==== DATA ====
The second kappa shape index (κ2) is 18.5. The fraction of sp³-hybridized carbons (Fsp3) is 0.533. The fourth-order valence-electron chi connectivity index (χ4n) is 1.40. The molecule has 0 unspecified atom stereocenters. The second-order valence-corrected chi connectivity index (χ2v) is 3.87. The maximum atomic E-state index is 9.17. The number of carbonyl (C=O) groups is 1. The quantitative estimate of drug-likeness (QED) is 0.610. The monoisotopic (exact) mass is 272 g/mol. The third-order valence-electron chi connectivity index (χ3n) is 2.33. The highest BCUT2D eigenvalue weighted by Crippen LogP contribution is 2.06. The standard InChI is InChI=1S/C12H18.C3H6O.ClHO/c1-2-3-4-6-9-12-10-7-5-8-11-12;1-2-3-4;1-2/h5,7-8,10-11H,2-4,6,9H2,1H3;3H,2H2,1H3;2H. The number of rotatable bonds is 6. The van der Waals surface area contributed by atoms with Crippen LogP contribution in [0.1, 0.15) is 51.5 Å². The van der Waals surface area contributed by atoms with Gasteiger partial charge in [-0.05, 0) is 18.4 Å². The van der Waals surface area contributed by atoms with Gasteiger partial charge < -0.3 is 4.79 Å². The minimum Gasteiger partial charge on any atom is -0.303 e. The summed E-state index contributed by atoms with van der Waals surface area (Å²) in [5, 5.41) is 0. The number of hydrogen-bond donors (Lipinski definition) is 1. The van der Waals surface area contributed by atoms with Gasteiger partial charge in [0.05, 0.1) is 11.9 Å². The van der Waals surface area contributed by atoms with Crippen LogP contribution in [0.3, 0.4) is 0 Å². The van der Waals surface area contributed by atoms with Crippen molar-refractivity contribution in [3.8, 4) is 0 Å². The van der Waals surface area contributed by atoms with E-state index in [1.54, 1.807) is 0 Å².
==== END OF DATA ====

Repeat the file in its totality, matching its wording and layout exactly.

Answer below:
The second kappa shape index (κ2) is 18.5. The fraction of sp³-hybridized carbons (Fsp3) is 0.533. The fourth-order valence-electron chi connectivity index (χ4n) is 1.40. The molecule has 0 unspecified atom stereocenters. The second-order valence-corrected chi connectivity index (χ2v) is 3.87. The maximum atomic E-state index is 9.17. The number of carbonyl (C=O) groups is 1. The quantitative estimate of drug-likeness (QED) is 0.610. The monoisotopic (exact) mass is 272 g/mol. The third-order valence-electron chi connectivity index (χ3n) is 2.33. The highest BCUT2D eigenvalue weighted by Crippen LogP contribution is 2.06. The standard InChI is InChI=1S/C12H18.C3H6O.ClHO/c1-2-3-4-6-9-12-10-7-5-8-11-12;1-2-3-4;1-2/h5,7-8,10-11H,2-4,6,9H2,1H3;3H,2H2,1H3;2H. The number of rotatable bonds is 6. The van der Waals surface area contributed by atoms with Crippen LogP contribution in [0.1, 0.15) is 51.5 Å². The van der Waals surface area contributed by atoms with Gasteiger partial charge in [-0.05, 0) is 18.4 Å². The van der Waals surface area contributed by atoms with Gasteiger partial charge < -0.3 is 4.79 Å². The minimum Gasteiger partial charge on any atom is -0.303 e. The summed E-state index contributed by atoms with van der Waals surface area (Å²) in [5, 5.41) is 0. The number of hydrogen-bond donors (Lipinski definition) is 1. The van der Waals surface area contributed by atoms with Gasteiger partial charge in [0.05, 0.1) is 11.9 Å². The van der Waals surface area contributed by atoms with Crippen LogP contribution in [0.3, 0.4) is 0 Å². The van der Waals surface area contributed by atoms with Crippen molar-refractivity contribution in [3.8, 4) is 0 Å². The van der Waals surface area contributed by atoms with E-state index in [1.54, 1.807) is 0 Å².